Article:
If the experiences of DHS and ODNI are any guide, the success or failure of reorganization may depend on dynamics and relationships that transcend the immediate borders of the new department or agency.
A new government enterprise does not exist in a vacuum, but must operate within a super system of sister departments, White House councils and czars, and congressional oversight
committees. While these institutional actors are rarely taken into account by those who design a new agency, they can have a profound impact on those charged with building and running the organization.
In short, while structure is important, the organization’s super system may be more so.
These observations emerged as the last of four Management Lessons of 9/11 highlighted in a report released this week on the creation of and subsequent problems within the Department of Homeland Security and the Office of the Director of National Intelligence.
The report from the Partnership for Public Service and Booz Allen Hamilton provides a behind-the-scenes look at the reorganization efforts of a decade ago. The report is based on exclusive interviews with major figures in the reorganization efforts, including Judge Michael Chertoff, former Director of National Intelligence Mike McConnell and General Michael Hayden.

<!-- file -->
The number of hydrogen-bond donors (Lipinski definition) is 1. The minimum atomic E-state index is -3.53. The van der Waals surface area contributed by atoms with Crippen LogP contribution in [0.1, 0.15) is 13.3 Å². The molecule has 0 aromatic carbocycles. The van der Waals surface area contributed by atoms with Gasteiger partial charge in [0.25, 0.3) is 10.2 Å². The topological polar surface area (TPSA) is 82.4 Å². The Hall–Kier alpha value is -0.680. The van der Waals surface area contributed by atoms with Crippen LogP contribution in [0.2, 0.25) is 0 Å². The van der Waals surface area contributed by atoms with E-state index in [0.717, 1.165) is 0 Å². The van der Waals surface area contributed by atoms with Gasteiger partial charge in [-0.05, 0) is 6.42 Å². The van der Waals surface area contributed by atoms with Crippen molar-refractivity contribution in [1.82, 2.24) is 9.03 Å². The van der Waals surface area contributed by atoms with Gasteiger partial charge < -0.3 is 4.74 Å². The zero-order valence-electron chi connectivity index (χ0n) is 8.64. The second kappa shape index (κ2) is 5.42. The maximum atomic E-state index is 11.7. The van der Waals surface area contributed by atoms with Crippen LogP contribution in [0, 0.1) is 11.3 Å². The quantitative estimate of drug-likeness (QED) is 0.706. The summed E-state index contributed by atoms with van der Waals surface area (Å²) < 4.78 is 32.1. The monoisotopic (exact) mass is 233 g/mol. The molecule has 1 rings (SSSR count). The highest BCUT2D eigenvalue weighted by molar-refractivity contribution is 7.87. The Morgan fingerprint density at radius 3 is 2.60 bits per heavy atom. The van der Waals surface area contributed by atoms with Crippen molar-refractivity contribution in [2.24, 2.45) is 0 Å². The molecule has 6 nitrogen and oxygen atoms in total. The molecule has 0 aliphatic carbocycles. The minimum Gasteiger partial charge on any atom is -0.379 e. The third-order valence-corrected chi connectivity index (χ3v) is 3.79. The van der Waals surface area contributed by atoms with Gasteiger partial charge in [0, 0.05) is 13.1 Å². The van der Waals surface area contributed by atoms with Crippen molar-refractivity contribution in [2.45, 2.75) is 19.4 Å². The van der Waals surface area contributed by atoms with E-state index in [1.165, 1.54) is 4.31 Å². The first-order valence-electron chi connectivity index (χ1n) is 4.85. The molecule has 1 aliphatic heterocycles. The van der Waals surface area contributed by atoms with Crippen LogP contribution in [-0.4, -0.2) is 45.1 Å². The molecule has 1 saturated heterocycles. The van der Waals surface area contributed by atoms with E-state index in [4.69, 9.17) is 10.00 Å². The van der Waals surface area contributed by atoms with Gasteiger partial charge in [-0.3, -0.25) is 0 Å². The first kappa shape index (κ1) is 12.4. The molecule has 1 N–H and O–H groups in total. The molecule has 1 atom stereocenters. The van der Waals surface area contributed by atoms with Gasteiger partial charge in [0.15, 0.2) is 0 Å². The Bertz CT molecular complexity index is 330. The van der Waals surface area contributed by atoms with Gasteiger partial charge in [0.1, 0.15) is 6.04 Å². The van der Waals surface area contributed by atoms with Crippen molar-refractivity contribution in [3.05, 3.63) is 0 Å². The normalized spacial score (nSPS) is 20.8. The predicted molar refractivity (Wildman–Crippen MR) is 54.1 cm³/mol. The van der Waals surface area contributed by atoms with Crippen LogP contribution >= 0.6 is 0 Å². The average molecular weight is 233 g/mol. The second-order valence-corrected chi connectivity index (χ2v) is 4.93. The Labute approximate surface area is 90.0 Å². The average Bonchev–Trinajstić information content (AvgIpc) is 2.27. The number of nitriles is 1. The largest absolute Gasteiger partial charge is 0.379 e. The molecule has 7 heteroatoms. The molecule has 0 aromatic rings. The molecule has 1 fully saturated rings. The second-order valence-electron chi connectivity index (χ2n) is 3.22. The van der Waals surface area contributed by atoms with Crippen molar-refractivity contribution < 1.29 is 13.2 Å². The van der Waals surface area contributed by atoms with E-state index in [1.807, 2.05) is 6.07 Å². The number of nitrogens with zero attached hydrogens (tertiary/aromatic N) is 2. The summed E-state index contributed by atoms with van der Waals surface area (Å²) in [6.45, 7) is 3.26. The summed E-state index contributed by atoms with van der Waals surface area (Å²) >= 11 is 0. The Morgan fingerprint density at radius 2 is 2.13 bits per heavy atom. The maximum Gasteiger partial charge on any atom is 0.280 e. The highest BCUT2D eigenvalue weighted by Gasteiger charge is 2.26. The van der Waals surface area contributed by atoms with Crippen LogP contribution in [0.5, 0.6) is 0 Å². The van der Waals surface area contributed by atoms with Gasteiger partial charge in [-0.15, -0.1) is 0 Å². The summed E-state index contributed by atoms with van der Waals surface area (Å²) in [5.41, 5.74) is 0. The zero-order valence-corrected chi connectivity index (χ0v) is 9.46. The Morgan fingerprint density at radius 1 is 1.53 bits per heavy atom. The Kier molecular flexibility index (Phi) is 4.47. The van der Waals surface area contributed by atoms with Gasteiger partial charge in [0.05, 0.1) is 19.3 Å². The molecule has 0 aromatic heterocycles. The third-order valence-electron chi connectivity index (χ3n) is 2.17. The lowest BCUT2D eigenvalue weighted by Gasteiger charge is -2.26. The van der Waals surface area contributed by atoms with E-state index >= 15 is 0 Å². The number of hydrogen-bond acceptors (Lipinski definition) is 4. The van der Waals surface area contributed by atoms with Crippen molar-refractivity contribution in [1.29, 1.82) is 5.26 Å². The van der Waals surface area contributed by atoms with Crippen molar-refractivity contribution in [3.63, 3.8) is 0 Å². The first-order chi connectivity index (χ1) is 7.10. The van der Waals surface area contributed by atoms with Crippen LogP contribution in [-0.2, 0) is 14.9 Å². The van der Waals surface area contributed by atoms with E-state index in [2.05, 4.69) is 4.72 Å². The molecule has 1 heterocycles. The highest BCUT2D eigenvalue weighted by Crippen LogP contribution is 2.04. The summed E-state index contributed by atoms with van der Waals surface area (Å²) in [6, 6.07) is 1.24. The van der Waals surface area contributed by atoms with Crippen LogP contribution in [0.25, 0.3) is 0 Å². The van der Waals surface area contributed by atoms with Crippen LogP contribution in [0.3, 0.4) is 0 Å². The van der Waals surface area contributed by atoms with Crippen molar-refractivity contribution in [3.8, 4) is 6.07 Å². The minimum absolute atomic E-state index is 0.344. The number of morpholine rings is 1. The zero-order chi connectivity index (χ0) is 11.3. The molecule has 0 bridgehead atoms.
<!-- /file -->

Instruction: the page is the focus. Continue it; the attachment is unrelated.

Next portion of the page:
While acknowledging key differences in these organizations, the report uncovers common management lessons in four key areas Breaking Gov summarized Monday and is detailing throughout the week. Authors hope the report serves as a guide for the Obama Administration in government reform and similar pursuits currently under way. ____________________________________________________
“A lot of this really depends on taking the time to select leaders who know how to navigate (federal bureaucracy) but not to the detriment of the organization,” said Ron Sanders, Chief Human Capital Officer at the ODNI during the reorganization and now works for Booz Allen Hamilton.
The PPS report identifies the “crazy-quilt” congressional oversight of DHS as a striking example of the outside political forces that reflect and perpetuate the fragmentation of responsibility the executive branch reorganization was meant to cure. The current congressional arrangement of some 88 committees and subcommittees with jurisdiction reflects the old order, not the new alignment, and at times can undermine the formal authority of the DHS secretary.
The Intelligence Reform and Terrorism Prevention Act of 2004 also left unresolved the fledgling ODNI’s relationship with its super system, preserving various management authorities of the intelligence agencies over critical levers such as personnel and budget, and making the success